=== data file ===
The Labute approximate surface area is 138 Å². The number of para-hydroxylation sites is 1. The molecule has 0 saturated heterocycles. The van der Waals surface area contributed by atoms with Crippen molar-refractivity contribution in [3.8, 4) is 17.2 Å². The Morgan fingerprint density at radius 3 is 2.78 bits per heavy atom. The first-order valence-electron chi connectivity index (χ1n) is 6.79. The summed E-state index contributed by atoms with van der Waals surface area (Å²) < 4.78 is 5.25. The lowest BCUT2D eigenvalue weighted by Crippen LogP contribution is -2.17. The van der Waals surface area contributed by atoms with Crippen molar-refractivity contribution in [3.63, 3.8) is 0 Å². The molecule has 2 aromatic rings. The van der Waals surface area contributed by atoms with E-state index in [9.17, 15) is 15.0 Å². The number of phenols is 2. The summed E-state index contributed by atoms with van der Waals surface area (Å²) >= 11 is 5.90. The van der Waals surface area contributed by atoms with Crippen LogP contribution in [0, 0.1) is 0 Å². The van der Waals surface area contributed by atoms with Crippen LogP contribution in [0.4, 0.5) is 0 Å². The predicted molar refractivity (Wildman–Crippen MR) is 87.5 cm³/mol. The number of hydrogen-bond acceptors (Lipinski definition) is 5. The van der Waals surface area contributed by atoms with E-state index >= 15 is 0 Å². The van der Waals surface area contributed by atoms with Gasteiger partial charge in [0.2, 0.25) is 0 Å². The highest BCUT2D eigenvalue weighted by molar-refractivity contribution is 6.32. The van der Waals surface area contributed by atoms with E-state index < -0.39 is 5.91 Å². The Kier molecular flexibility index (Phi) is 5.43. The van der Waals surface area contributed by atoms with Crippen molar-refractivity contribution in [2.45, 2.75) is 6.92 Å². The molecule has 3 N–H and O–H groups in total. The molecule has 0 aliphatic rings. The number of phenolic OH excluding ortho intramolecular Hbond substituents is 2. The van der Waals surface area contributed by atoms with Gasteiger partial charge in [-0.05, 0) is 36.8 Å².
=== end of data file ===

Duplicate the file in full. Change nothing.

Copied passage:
The Labute approximate surface area is 138 Å². The number of para-hydroxylation sites is 1. The molecule has 0 saturated heterocycles. The van der Waals surface area contributed by atoms with Crippen molar-refractivity contribution in [3.8, 4) is 17.2 Å². The Morgan fingerprint density at radius 3 is 2.78 bits per heavy atom. The first-order valence-electron chi connectivity index (χ1n) is 6.79. The summed E-state index contributed by atoms with van der Waals surface area (Å²) < 4.78 is 5.25. The lowest BCUT2D eigenvalue weighted by Crippen LogP contribution is -2.17. The van der Waals surface area contributed by atoms with Crippen molar-refractivity contribution in [3.63, 3.8) is 0 Å². The molecule has 2 aromatic rings. The van der Waals surface area contributed by atoms with E-state index in [9.17, 15) is 15.0 Å². The number of phenols is 2. The summed E-state index contributed by atoms with van der Waals surface area (Å²) >= 11 is 5.90. The van der Waals surface area contributed by atoms with Crippen LogP contribution in [0, 0.1) is 0 Å². The van der Waals surface area contributed by atoms with Crippen LogP contribution in [0.4, 0.5) is 0 Å². The predicted molar refractivity (Wildman–Crippen MR) is 87.5 cm³/mol. The number of hydrogen-bond acceptors (Lipinski definition) is 5. The van der Waals surface area contributed by atoms with E-state index >= 15 is 0 Å². The van der Waals surface area contributed by atoms with Gasteiger partial charge in [0.2, 0.25) is 0 Å². The highest BCUT2D eigenvalue weighted by molar-refractivity contribution is 6.32. The van der Waals surface area contributed by atoms with E-state index < -0.39 is 5.91 Å². The Kier molecular flexibility index (Phi) is 5.43. The van der Waals surface area contributed by atoms with Crippen molar-refractivity contribution in [2.45, 2.75) is 6.92 Å². The molecule has 3 N–H and O–H groups in total. The molecule has 0 aliphatic rings. The number of phenolic OH excluding ortho intramolecular Hbond substituents is 2. The van der Waals surface area contributed by atoms with Gasteiger partial charge in [-0.05, 0) is 36.8 Å².